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Mindfulness Can Make Independent-Minded People Less Likely To Help Others

By Emily Reynolds

Mindfulness — in basic terms, the practice of being “present” in the moment and paying attention to one’s own thoughts and feelings — has seen something of a boom over the last few years. In the United States, the mindfulness business is set to reach a value of $2 billion by next year, while in the United Kingdom, lockdown saw a spike in downloads for digital meditation offerings such as Headspace and Calm. 

But is mindfulness all it’s cracked up to be? While it certainly has its benefits, some argue that it encourages blind acceptance of the status quo, taking us so far into ourselves that we forget the rest of the world. In a new preprint on PsyArxiv, Michael Poulin and colleagues from New York’s University at Buffalo also find that mindfulness can decrease prosocial behaviours — at least for those who see themselves as independent from others.

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Here’s The Best Way To Forgive And Forget

By Emma Young

If somebody else has treated you badly, what are the best strategies for overcoming this, and moving on?

There has been, of course, an enormous amount of research in this field, in relation to everything from getting over a romantic break-up to coping with the after-effects of civil war. Now a new study in the Journal of Experimental Psychology: Learning, Memory and Cognition, led by Saima Noreen at De Montfort University, specifically investigates how different types of forgiveness towards an offender can help people who are intentionally trying to forget an unpleasant incident.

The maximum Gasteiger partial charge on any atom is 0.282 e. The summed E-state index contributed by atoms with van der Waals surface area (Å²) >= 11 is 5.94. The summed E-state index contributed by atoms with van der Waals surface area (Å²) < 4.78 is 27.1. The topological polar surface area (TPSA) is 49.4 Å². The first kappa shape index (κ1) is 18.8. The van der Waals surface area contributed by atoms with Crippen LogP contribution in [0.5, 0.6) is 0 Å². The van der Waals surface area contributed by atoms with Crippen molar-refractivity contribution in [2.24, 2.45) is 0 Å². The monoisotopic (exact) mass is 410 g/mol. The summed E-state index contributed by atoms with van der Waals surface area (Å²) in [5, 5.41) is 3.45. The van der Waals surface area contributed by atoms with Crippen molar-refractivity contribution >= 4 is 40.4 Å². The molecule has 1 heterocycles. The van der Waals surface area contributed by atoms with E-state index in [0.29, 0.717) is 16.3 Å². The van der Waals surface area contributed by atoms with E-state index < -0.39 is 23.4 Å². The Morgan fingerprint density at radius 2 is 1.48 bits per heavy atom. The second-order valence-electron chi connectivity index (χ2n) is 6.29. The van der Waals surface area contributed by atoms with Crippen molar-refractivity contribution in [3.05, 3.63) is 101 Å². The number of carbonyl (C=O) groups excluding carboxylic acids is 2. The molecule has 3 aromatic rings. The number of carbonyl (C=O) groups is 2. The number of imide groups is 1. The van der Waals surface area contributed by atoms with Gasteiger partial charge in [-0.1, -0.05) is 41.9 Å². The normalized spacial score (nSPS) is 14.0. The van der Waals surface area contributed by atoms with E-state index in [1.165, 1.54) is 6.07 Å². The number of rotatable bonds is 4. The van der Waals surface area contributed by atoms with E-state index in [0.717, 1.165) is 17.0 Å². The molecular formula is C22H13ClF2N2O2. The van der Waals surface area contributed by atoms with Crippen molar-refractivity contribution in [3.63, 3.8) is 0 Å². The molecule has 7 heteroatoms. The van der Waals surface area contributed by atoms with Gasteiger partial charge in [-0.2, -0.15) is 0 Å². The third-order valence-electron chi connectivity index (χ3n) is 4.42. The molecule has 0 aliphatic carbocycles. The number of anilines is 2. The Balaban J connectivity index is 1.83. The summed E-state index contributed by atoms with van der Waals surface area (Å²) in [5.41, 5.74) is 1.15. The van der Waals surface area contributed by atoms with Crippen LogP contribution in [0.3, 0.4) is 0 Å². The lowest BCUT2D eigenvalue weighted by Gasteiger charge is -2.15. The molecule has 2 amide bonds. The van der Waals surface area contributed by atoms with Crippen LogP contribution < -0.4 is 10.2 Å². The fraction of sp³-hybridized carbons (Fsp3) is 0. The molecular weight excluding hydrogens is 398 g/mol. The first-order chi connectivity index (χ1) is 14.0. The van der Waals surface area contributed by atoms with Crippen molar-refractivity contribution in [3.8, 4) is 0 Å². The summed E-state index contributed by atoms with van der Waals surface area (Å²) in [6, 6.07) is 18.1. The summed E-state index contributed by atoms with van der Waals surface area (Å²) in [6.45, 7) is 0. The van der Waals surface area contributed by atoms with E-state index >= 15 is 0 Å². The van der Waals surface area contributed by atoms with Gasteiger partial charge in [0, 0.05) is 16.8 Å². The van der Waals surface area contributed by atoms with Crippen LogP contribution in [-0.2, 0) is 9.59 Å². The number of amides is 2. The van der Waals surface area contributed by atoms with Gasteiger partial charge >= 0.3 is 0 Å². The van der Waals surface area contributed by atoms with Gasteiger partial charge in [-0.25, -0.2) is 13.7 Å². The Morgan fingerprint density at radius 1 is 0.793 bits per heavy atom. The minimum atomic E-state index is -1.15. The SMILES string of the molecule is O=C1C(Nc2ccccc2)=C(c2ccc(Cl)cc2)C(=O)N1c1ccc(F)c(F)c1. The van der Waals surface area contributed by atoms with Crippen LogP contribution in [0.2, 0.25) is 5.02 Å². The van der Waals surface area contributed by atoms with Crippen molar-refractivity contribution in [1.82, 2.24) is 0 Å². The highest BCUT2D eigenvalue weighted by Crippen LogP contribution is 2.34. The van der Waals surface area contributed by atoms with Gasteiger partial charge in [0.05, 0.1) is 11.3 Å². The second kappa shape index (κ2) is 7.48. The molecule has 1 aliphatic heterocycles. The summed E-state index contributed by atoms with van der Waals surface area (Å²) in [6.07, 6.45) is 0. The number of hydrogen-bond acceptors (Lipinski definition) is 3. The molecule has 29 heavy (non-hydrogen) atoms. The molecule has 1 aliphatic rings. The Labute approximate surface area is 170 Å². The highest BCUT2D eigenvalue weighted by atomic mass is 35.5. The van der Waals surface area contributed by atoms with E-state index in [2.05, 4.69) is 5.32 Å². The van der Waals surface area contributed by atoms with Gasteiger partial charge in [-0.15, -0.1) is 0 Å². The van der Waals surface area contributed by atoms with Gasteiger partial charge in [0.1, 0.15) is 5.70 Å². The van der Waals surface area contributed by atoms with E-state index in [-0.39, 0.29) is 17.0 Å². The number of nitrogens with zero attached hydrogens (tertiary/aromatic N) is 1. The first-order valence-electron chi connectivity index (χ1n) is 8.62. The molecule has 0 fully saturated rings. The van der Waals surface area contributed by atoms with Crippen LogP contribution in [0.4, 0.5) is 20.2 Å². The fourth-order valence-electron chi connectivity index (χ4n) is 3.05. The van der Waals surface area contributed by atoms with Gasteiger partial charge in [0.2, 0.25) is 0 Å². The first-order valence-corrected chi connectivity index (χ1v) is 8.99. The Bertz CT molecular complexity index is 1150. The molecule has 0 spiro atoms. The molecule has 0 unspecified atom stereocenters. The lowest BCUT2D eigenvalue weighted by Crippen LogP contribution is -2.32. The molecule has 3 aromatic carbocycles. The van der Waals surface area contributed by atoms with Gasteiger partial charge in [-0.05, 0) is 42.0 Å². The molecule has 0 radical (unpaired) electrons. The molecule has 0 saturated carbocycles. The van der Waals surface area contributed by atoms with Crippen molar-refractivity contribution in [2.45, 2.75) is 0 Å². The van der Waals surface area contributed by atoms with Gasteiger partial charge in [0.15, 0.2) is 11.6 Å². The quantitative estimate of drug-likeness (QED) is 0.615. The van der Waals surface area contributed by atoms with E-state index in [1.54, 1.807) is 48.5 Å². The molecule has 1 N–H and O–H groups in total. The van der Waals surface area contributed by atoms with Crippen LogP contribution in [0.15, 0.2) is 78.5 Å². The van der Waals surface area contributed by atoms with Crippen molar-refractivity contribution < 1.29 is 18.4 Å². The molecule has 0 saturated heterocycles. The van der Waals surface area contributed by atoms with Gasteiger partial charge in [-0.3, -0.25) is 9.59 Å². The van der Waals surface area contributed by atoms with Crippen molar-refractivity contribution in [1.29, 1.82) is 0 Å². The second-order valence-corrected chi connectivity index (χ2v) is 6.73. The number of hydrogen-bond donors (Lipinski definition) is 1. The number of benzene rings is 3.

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Free Will And Facial Expressions: The Week’s Best Psychology Links

Our weekly round-up of the best psychology coverage from elsewhere on the web

It’s not possible to reliably predict the emotions someone is experiencing based just on their facial expressions. And yet tech companies are trying to do just that. At The Atlantic, Kate Crawford explores some of these attempts — and the contested research on which they are based.